ELECTIONS

A lot of Boston mayoral candidate Michelle Wu’s big ideas would need the state Legislature and governor’s approval. (Boston Globe)  Wu’s rival, Annissa Essaibi George, unveiled a plan to deal with the crisis at Mass. and Cass that includes creating a cabinet-level position to coordinate the city’s response. (Boston Globe

Gov. Charlie Baker, the state’s top Republican, called on state GOP chair Jim Lyons to resign over his support for a Boston City Council at-large candidate who posted anti-Asian comments on social media. Lyons fired back saying it may be “time for Gov. Baker to reconsider his party affiliation.” (Dorchester Reporter

Four candidates are still competing for the 4th Essex House seat vacated by Rep. Brad Hill, even though redistricting could do away with the district next year, splitting the current district into five different districts. (Salem News) A number of incumbent lawmakers are unhappy with the new redistricting maps. (Gloucester Daily Times)

BUSINESS/ECONOMY

Sean O’Brien, the longtime leader ofTeamsters Local 25 in Boston, is vying to be president of the union’s international, with 1.4 million members in the US and Canada — and has his sights set on organizing Amazon workers into the union. (Boston Globe

Hollywood studios reach a contract deal with crew members to avert a nationwide strike that would have shut down filming across the country, including Massachustts. (NPR)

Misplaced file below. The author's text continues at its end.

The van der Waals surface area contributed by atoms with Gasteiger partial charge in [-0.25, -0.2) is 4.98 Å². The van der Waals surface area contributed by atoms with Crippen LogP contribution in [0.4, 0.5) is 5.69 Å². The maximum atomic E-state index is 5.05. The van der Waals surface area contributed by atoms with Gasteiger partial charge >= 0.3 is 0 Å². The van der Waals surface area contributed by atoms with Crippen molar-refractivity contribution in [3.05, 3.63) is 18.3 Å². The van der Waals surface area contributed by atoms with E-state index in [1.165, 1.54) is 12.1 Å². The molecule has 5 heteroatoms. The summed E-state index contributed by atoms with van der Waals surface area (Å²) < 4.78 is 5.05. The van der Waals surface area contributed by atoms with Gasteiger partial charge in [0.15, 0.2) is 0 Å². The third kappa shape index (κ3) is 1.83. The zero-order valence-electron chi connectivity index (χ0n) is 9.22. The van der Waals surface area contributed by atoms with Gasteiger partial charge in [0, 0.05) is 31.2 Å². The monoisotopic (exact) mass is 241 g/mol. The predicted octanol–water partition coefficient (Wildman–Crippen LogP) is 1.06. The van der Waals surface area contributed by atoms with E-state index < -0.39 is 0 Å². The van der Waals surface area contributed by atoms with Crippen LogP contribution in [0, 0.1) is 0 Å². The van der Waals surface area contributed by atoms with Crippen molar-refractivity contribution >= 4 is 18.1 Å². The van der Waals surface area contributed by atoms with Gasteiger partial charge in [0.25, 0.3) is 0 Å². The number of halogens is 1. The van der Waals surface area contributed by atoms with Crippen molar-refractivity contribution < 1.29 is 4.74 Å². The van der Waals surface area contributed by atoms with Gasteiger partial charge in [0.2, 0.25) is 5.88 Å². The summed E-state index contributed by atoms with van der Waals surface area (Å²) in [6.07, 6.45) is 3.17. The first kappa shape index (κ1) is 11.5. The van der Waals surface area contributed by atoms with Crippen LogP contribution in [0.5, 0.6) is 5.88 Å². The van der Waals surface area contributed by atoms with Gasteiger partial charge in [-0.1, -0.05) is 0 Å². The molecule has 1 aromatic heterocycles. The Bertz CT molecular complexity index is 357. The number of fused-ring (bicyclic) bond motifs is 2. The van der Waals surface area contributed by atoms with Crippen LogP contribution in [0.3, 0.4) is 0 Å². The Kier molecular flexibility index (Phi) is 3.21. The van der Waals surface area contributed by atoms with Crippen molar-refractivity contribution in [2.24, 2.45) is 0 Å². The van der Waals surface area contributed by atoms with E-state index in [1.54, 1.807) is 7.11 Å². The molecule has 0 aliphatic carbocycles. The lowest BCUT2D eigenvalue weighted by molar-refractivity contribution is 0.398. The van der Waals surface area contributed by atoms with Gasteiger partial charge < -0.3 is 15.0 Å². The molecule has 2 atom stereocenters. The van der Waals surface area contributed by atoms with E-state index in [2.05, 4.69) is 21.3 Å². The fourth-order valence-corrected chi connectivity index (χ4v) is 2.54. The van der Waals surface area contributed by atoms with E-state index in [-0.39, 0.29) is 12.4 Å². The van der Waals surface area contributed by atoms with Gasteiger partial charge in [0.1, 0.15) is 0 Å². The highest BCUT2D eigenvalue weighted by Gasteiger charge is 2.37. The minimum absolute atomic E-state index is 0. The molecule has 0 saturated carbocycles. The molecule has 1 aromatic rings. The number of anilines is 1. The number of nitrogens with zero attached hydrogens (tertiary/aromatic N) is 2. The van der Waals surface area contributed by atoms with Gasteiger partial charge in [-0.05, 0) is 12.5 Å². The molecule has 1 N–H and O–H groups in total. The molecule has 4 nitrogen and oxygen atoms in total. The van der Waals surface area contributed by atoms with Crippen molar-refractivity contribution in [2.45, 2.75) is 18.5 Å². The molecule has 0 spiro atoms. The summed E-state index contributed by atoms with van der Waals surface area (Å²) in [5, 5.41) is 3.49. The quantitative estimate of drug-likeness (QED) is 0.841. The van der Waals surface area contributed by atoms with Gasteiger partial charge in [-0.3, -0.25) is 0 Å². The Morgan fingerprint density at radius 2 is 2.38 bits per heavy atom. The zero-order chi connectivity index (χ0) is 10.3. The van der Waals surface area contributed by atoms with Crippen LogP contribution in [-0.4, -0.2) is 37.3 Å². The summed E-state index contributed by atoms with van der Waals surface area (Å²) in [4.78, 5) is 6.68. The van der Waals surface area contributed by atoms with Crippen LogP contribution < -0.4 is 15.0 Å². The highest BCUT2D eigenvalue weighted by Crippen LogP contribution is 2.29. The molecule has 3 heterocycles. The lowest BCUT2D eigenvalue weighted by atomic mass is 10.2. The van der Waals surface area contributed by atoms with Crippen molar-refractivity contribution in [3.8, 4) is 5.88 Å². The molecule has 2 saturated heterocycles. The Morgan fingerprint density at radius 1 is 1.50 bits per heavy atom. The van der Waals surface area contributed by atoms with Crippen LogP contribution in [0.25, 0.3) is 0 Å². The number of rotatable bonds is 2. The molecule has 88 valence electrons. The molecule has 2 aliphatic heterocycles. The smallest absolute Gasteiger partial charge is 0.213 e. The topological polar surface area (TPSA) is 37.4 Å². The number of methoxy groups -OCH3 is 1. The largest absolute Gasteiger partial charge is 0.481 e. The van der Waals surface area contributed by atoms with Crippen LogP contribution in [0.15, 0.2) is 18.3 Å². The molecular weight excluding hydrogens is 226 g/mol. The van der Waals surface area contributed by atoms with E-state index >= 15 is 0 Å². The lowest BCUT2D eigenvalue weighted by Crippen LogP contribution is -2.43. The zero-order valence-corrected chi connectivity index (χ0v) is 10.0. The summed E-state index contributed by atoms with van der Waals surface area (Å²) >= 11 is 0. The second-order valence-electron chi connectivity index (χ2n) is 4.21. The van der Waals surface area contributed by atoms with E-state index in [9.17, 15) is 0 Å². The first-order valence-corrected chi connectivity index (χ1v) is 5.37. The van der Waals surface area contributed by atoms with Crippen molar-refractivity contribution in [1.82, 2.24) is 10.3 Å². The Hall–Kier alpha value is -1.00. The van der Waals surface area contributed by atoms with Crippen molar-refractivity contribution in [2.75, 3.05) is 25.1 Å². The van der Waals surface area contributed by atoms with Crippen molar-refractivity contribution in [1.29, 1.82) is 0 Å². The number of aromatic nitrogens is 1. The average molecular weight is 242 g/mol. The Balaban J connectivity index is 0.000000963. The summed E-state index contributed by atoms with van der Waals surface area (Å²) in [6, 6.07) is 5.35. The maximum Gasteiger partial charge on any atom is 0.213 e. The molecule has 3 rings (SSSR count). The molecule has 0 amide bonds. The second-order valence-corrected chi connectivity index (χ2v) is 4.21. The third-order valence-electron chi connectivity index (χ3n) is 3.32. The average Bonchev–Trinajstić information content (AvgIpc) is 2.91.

Western Massachusetts manufacturers, which have long struggled with a lack of qualified workers, are now competing to hire Smith & Wesson employees as that company moves its headquarters to Tennessee. (MassLive)

EDUCATION

Supply chain shortages have made it hard to serve school meals at South Coast schools. (Standard-Times)

CRIMINAL JUSTICE/COURTS

After a Lawrence teen was classified as a runway – but was later found to have been a murder victim – the city commissioned a $25,000 independent review of the case. But the report mostly lists all the obstacles to conducting an independent investigation, including the police and the district attorney not being willing to cooperate. (MassLive)

MEDIA

The German media company that recently acquired Politico for $1 billion comes with charges of sexual harassment against its top editor and accusations of “sneaky” business practices. (New York Times

PASSINGS

 Colin Powell, the former secretary of state, died at age 84 from complications of COVID. (NPR)